A Social History of the New York City Trans Fat Policy
Date of Award
Doctor of Philosophy (PhD)
chronic disease, citizenship, consumers, food movements, sociology of science, trans fatty acids
Business | Social and Behavioral Sciences
In December 2006, the New York City Board of Health passed an ordinance introduced by the Department of Health and Mental Hygiene to amend the Health Code and restrict the amount of artificial trans fatty acids served in restaurant foods. Artificial trans fats, generated during the process of partial hydrogenation of oils, were ubiquitous in refined, convenience, and fast foods and implicated in heart disease and other health concerns. As one of a patchwork of local policies aimed at addressing a gap in federal labeling laws, the New York City ordinance generated heated debate but ultimately succeeded and influenced other policies across the globe. The policy targeted a food additive to address growing concern for food-related chronic disease in public health. The safety of artificial trans fat had long been questioned, but the fat remained in the food supply for decades, aided by intractable scientific debate and industry influence. In the 1990s, new studies confirmed the danger of artificial trans fats. It was not until consumers embraced the new science and became active that artificial trans fats emerged as a public policy issue. As uniquely powerful public health entities, the New York City Board of Health and Department of Health and Mental Hygiene provided a platform that engaged consumers in transformational policy change. This dissertation used interview and archival data to show how consumer activism influenced the New York City artificial trans fat policy and affirmed the emerging scientific knowledge of the fat as a dangerous additive. Consumers applied diffuse and diverse forms of individual and collective activism to support regulation and elimination of the fat. They refused to purchase products that contained artificial trans fats using every day forms of science and political engagement, like reading labels, to support their social values for health, a transparent food supply, and consumer choice. Evidence from this social history shows consumers followed a U.S. tradition of consumer citizenship. It also illustrates how consumer activism serves as an important and powerful balance to the economic interests of industry.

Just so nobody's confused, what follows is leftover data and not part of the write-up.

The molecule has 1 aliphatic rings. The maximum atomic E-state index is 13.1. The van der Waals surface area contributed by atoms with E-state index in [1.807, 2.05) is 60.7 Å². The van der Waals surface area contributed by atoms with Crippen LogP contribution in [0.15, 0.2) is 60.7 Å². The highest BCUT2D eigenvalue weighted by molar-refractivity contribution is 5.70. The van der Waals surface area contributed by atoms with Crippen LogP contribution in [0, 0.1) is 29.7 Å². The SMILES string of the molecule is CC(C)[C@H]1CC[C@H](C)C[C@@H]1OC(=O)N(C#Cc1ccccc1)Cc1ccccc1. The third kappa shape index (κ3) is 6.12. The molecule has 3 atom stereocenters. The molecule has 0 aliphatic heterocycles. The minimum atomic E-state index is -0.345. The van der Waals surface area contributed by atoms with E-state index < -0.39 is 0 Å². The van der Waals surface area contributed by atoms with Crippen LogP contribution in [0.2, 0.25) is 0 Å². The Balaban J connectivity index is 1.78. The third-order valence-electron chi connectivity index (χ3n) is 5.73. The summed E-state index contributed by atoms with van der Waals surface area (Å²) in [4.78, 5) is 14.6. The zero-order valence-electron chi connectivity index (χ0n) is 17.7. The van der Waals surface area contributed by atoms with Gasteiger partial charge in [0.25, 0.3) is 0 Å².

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Johnson, Kimberly Elizabeth, "A Social History of the New York City Trans Fat Policy" (2014). Dissertations - ALL. 136.
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